This profile was written for QUT Introduction to Fashion
“I’ll have a chai latte on almond milk,” Bianca Rapp beams at the waiter, “please!” As she jots down the 18-year-old’s coffee order, the waiter’s eyes linger on Bianca’s metallic sandals, before moving across the bright blue shift dress falling across her tanned legs. It’s Gorman, of course: Bee’s signature brand. What inspired me to choose my long-term dance partner as my fashion icon is her ability to maintain a strong personal style of “colour and patterns”– no matter the environment or context.
Studying a diploma of dance full-time, Bianca’s current clothing cycle consists of ac- tivewear five days a week. Her daily selection of lycra tights and sports bras upholds Joanne Entiwstle’s argument in Fashion, Clothing, Identity: A Modern Contradiction that how we dress ourselves is almost always contextual, as our “clothing is shaped by prevail- ing social conventions.” Despite the narrowing of her wardrobe to suit her environment, Bianca says: “I don’t constrict myself… I’m still known for my colour co-ordi- nation and funky tights.” The vibrancy and boldness of these garments are transparent with her identity, as Bianca’s clothing allows her to assert her identity and bubbly personality. Entwistle states that the fashion industry invites people to express their values, attitudes and beliefs through their outfits, both subtly and overtly. Bianca’s vivid dresses, statement sunglasses and flared leg pants are a conscious decision to convey her own optimistic disposition.
While Bee adores wearing the current trends of “Birkenstocks, vintage jeans and button up shirts,” she won’t be caught dead (or alive!) wearing Nike slides or a Gucci bumbag, regardless of the label. Fashion writer Uche Okonkwo stated in her book, Fashion Branding, that “Consumers expect brands to innovate in creating trends … We desire for them to understand our psychology, changing tastes and way of thinking.” Not all trends manage to reach all demographics, but those that do are backed by highly-acclaimed branding. Okonkwo says true companies generate trends, which are reinforced through branding. The branded items found in Bianca’s wardrobe include Gorman, Tommy Hilfiger, Ralph Lauren, Coach and Victoria’s Secret, which she says have superior fabric quality and unique, distinctive designs. “Differentiation, exclusivity, innovation, product craftsmanship and precision” are all core characteristics of luxury brands that separate them from everyday clothing lines.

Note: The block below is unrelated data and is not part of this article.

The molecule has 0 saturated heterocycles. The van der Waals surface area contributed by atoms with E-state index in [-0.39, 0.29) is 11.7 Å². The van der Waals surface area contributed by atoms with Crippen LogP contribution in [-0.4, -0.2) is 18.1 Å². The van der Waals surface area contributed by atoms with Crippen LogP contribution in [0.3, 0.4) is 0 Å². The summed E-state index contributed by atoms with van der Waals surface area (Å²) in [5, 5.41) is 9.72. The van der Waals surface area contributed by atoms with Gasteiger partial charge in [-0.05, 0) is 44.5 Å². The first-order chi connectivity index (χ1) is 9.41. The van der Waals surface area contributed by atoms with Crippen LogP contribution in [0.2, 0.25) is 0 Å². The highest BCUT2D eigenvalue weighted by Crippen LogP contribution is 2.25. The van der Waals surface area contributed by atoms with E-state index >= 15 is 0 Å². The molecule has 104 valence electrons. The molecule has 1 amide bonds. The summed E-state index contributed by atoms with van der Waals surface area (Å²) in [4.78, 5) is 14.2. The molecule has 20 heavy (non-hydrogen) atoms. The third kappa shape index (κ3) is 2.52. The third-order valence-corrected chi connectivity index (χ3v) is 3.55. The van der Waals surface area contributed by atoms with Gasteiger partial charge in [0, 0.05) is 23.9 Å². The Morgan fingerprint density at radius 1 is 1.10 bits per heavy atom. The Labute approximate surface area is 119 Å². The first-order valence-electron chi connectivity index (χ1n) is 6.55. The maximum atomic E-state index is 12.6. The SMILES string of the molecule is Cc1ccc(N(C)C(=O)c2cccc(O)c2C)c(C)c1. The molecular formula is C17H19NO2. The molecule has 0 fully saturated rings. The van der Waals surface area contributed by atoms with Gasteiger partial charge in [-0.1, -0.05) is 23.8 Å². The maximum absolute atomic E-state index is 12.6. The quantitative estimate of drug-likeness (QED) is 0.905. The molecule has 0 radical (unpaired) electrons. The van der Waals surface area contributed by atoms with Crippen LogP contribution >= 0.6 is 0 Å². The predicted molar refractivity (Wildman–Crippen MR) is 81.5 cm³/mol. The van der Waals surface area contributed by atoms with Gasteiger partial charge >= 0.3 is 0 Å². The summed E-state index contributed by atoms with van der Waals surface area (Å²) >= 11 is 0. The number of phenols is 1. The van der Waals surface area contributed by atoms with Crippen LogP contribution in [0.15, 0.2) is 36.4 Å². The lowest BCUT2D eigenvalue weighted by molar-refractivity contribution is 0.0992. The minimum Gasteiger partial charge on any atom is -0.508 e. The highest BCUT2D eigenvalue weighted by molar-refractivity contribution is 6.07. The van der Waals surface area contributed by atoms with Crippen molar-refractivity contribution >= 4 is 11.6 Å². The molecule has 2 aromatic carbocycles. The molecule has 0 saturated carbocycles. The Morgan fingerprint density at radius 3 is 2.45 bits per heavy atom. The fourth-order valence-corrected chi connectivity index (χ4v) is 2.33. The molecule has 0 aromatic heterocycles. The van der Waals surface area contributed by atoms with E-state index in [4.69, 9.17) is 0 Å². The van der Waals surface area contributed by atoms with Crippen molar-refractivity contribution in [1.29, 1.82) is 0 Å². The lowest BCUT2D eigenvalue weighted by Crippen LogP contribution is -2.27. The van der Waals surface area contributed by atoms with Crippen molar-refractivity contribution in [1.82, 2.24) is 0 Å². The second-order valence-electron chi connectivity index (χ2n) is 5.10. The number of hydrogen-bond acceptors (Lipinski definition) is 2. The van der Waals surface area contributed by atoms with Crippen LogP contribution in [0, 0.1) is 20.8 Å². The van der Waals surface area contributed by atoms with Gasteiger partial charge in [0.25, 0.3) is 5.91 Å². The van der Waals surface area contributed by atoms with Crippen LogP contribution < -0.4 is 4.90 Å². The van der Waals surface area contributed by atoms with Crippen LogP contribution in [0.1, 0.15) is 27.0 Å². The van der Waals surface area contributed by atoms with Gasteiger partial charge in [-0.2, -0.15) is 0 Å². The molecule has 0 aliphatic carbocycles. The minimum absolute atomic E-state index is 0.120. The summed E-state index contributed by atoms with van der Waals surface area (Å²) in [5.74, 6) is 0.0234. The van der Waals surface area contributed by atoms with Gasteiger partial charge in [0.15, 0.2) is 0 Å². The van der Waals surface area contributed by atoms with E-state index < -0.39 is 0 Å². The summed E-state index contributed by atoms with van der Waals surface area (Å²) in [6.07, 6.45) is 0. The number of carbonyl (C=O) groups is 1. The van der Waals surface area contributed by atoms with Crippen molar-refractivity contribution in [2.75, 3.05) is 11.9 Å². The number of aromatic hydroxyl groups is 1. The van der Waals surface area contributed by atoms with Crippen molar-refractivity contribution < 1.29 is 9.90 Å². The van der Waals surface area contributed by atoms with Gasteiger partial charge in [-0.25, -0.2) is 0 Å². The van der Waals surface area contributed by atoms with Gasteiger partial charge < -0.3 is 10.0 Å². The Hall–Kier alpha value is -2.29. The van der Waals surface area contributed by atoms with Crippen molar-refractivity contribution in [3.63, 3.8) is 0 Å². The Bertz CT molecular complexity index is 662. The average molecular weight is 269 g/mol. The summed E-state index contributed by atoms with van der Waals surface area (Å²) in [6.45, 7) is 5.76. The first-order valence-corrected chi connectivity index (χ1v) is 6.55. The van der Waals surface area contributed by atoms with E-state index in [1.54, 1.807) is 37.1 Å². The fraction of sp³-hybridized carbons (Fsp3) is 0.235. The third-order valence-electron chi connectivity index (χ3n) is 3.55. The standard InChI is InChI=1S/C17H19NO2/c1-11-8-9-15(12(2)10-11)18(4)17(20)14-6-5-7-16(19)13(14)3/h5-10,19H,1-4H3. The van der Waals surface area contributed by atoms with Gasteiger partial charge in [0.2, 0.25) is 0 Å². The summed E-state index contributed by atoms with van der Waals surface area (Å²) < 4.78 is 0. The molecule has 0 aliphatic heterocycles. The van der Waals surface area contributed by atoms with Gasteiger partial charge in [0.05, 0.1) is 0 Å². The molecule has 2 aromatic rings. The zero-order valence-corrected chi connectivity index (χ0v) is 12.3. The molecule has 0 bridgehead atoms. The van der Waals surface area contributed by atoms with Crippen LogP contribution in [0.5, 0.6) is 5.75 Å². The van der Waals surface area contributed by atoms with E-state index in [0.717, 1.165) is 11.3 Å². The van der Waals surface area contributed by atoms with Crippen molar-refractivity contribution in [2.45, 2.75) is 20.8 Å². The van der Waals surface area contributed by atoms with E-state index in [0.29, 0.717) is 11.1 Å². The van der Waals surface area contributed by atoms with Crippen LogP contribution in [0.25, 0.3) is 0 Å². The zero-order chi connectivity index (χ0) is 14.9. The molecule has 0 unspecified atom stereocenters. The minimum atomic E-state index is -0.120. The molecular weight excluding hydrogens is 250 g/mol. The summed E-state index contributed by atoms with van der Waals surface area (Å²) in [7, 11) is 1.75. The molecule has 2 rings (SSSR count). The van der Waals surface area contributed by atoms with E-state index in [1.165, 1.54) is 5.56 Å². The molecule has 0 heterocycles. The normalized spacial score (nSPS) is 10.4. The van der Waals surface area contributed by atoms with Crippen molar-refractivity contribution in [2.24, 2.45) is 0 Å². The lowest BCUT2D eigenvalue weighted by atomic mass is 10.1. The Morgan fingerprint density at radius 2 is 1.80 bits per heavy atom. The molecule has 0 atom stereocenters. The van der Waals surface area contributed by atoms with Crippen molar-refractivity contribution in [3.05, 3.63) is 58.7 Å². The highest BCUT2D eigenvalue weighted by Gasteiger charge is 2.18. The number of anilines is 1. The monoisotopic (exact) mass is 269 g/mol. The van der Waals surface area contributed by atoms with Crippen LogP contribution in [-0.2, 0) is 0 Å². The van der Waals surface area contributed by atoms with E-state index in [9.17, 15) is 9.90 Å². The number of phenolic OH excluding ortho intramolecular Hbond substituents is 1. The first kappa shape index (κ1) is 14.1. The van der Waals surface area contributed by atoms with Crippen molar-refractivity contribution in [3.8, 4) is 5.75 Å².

Location also impacts the success of a label or trend, as Bianca believes the geography of fashion differs between countries: “When I go to America I am a lot more brand driven, as their outlet stores are amazing.” In Australia, she finds herself more boutique-focused, scouring vintage stores such as West End’s SWOP shop for second-hand scores. Shopping is an example of material culture in fashion, which refers to textile production, washing machines and even a certain mobile app called Instagram. How so? Fashion bloggers, stylists and influencers dominate the surplus of images circulating the app and therefore the globe. Instagram plays a prevalent role in defining Bianca’s personal style, as she “gets so much inspiration from social media.” According to Heike Jenss in Fashion Studies, fashion is an integral part of material culture, limited not “to what we may associate with high fashion or an elite” but the “fashioning of the body and self,” or in Bianca’s case: scrolling on Instagram.
In Fashion and Gender, Entwistle emphasises the absence of a “natural link between an item of clothing and femininity… instead there is an arbitrary set of associations which are culturally specific.” This concept is representative of Bianca’s explanation of femininity and masculinity in particular garments: long dresses comprised of light material leads to the dancer feeling like a “fairy queen,” whereas slouchy jeans make her look like a “surfer boy.” These omnipresent reactions to gender are present because society fundamentally connects skirts with women and pants with men. Universally, jeans are considered a “global phenomena that effectively dominates contemporary clothing and fashion,” becoming a staple in every wardrobe around the world as a representation of both genders. Sportswear has fallen under the same umbrella, forming part of the uniform of youth. “Like jeans, sportswear items are ubiquitous in the everyday dress of people in the 21st century,” the wider public wearing activewear not just for sweat sessions, but coffee dates and grocery shopping.
So, what makes a style icon? A style icon refers to someone who is highly fashionable, influential and unique. Bianca upholds this ideal vision as she applies her vibrant style to all aspects of her wardrobe, keeping her fashion identity consistent despite her environment. The dancer engages in material culture by shopping for high-end brands and their related trends, and finding her own style icons through social media. Bianca recognises the gender association she has with clothing, identifying with a feminine sense of dress while embodying the uniforms of youth: jeans and sportswear.